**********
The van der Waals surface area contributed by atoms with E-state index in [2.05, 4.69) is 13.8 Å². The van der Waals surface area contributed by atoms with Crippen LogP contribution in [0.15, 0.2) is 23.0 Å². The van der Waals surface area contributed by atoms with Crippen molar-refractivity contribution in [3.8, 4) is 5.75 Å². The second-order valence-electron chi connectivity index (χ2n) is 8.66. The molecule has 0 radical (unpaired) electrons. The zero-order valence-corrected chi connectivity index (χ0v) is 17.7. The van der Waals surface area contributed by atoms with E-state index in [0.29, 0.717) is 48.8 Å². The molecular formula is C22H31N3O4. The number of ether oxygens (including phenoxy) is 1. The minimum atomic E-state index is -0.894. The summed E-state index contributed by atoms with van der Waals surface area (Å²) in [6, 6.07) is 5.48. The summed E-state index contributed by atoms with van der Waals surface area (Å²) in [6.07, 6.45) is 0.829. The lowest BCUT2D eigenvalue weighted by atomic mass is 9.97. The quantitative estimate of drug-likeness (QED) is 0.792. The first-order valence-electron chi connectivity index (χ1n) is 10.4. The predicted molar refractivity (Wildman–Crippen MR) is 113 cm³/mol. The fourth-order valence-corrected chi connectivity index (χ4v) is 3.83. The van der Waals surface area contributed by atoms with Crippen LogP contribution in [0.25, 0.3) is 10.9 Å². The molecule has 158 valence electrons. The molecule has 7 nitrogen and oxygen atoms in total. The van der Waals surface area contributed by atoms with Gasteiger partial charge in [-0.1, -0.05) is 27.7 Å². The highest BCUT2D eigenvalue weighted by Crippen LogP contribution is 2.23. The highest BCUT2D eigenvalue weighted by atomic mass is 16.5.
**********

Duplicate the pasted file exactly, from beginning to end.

The van der Waals surface area contributed by atoms with E-state index in [2.05, 4.69) is 13.8 Å². The van der Waals surface area contributed by atoms with Crippen LogP contribution in [0.15, 0.2) is 23.0 Å². The van der Waals surface area contributed by atoms with Crippen molar-refractivity contribution in [3.8, 4) is 5.75 Å². The second-order valence-electron chi connectivity index (χ2n) is 8.66. The molecule has 0 radical (unpaired) electrons. The zero-order valence-corrected chi connectivity index (χ0v) is 17.7. The van der Waals surface area contributed by atoms with E-state index in [0.29, 0.717) is 48.8 Å². The molecular formula is C22H31N3O4. The number of ether oxygens (including phenoxy) is 1. The minimum atomic E-state index is -0.894. The summed E-state index contributed by atoms with van der Waals surface area (Å²) in [6, 6.07) is 5.48. The summed E-state index contributed by atoms with van der Waals surface area (Å²) in [6.07, 6.45) is 0.829. The lowest BCUT2D eigenvalue weighted by atomic mass is 9.97. The quantitative estimate of drug-likeness (QED) is 0.792. The first-order valence-electron chi connectivity index (χ1n) is 10.4. The predicted molar refractivity (Wildman–Crippen MR) is 113 cm³/mol. The fourth-order valence-corrected chi connectivity index (χ4v) is 3.83. The van der Waals surface area contributed by atoms with Crippen LogP contribution in [0.25, 0.3) is 10.9 Å². The molecule has 158 valence electrons. The molecule has 7 nitrogen and oxygen atoms in total. The van der Waals surface area contributed by atoms with Gasteiger partial charge in [-0.1, -0.05) is 27.7 Å². The highest BCUT2D eigenvalue weighted by Crippen LogP contribution is 2.23. The highest BCUT2D eigenvalue weighted by atomic mass is 16.5.